If the whole of signature Kk was missing I could understand it, but the recto of at least the first leaf is there, so the verso has to be there too!

So I am asking for two things. Firstly, can someone look at the second page 56, signature Kk, and confirm that it continues on from there (I would assume for a full quarto signature).

Secondly, is there any way I can get images of the remaining pages, either by you rescanning it for the Biodiversity Heritage Library or by you sending me images directly?

I think you have the only copy of this that is complete (the British Library copy being shorter than yours) so I do not have a plan B here. Thanks in advance, Neil. “

Since this book is held in Mann Library Special Collections, the query went to Linda Stewart, Life Sciences Bibliographer and Special Collections Librarian. Linda then contacted the Conservation Lab.

Although the book in question was printed in 1579, it had a library-style binding typical of the 20th century. The verso of the last page had a blank leaf stuck to it that appeared to be covering up text. This blank leaf matched the paper throughout the book, not the endpapers of the new binding.

Cloth binding added by a commercial binder, probably in the 20th century.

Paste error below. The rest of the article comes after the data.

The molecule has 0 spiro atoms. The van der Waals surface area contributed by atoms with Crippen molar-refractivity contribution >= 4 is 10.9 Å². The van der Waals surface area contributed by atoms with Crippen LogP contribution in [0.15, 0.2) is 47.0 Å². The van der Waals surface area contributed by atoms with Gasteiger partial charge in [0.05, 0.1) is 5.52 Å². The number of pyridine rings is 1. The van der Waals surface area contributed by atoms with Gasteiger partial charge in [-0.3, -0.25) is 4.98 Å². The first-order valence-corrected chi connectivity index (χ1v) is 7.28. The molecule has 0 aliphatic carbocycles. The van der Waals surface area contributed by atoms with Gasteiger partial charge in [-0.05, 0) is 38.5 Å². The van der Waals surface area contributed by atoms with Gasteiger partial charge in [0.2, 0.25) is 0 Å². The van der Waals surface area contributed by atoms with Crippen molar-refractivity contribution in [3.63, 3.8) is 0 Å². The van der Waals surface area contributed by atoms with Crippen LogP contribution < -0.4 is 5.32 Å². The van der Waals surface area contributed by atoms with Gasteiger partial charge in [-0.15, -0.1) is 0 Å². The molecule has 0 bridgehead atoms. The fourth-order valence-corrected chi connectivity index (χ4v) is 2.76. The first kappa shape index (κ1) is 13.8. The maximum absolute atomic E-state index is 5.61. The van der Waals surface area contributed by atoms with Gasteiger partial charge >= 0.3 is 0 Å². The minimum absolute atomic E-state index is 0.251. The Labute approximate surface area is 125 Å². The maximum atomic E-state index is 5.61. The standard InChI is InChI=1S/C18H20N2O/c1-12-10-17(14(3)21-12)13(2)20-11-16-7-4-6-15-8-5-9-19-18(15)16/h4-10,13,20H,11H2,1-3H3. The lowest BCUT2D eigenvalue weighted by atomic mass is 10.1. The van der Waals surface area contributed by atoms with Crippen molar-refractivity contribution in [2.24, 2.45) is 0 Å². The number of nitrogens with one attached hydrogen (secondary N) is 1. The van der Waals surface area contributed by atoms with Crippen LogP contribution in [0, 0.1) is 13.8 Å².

Cloth binding added by a commercial binder, probably in the 20th century.

The title page.

 

The last page has a catchword, implying there is more to follow.

The last page has a catchword, implying there is more to follow.

 

A blank page has been pasted to the verso of the previous page.

But, there is no more text. A blank page has been pasted to the verso of the last page.

We tried to see the obscured text by placing a light sheet behind the laminated page, but this was unsuccessful.

Since we were  unable to read what might be behind the pasted blank sheet, we decided to disbind the book and soak the last page in filtered water in order to separate the layers.

First we removed the commercial binding; then we cleaned the spine with a wheat starch paste poultice. This gave us an opportunity to see the steps involved in the previous binding process.

Binders often used waste-paper in the bindery to construct spine linings.

Binders often used bindery waste  to construct spine linings.

We used a wheat starch paste poultice to remove the old lining.

We used a wheat starch paste poultice to remove the old linings.

Under the paper linings, we discovered a cloth lining.

Spines are often lined in coarsely woven cloth for strength.

Spines are often lined in coarsely woven cloth for strength.